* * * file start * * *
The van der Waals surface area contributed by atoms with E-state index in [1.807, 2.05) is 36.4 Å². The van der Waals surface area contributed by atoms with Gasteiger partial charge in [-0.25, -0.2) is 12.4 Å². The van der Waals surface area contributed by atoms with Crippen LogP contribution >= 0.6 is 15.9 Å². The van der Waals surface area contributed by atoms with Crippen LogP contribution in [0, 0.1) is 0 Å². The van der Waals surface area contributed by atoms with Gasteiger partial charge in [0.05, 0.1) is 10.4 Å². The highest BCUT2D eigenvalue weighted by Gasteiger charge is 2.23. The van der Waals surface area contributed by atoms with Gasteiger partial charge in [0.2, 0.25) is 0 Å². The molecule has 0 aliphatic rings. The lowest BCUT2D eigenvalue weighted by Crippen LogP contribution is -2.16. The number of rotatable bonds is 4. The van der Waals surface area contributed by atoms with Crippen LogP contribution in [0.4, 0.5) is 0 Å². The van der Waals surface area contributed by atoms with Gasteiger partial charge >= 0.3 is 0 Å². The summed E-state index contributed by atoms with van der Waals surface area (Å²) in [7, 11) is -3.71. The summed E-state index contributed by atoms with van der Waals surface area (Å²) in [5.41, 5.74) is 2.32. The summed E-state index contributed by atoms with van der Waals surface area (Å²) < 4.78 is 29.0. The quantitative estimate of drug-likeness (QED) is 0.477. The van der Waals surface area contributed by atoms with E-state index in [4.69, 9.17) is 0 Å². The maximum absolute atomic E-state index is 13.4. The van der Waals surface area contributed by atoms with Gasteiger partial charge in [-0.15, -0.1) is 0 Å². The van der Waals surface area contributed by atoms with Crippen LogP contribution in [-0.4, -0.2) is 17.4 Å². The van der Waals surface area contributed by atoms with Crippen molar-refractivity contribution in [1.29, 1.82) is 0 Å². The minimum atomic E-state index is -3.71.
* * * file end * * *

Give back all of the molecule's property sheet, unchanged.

The van der Waals surface area contributed by atoms with E-state index in [1.807, 2.05) is 36.4 Å². The van der Waals surface area contributed by atoms with Gasteiger partial charge in [-0.25, -0.2) is 12.4 Å². The van der Waals surface area contributed by atoms with Crippen LogP contribution >= 0.6 is 15.9 Å². The van der Waals surface area contributed by atoms with Crippen LogP contribution in [0, 0.1) is 0 Å². The van der Waals surface area contributed by atoms with Gasteiger partial charge in [0.05, 0.1) is 10.4 Å². The highest BCUT2D eigenvalue weighted by Gasteiger charge is 2.23. The van der Waals surface area contributed by atoms with Gasteiger partial charge in [0.2, 0.25) is 0 Å². The molecule has 0 aliphatic rings. The lowest BCUT2D eigenvalue weighted by Crippen LogP contribution is -2.16. The number of rotatable bonds is 4. The van der Waals surface area contributed by atoms with Crippen LogP contribution in [0.4, 0.5) is 0 Å². The van der Waals surface area contributed by atoms with Gasteiger partial charge >= 0.3 is 0 Å². The summed E-state index contributed by atoms with van der Waals surface area (Å²) in [7, 11) is -3.71. The summed E-state index contributed by atoms with van der Waals surface area (Å²) in [5.41, 5.74) is 2.32. The summed E-state index contributed by atoms with van der Waals surface area (Å²) < 4.78 is 29.0. The quantitative estimate of drug-likeness (QED) is 0.477. The van der Waals surface area contributed by atoms with E-state index in [4.69, 9.17) is 0 Å². The maximum absolute atomic E-state index is 13.4. The van der Waals surface area contributed by atoms with Gasteiger partial charge in [-0.15, -0.1) is 0 Å². The van der Waals surface area contributed by atoms with Crippen LogP contribution in [-0.4, -0.2) is 17.4 Å². The van der Waals surface area contributed by atoms with Crippen molar-refractivity contribution in [1.29, 1.82) is 0 Å². The minimum atomic E-state index is -3.71.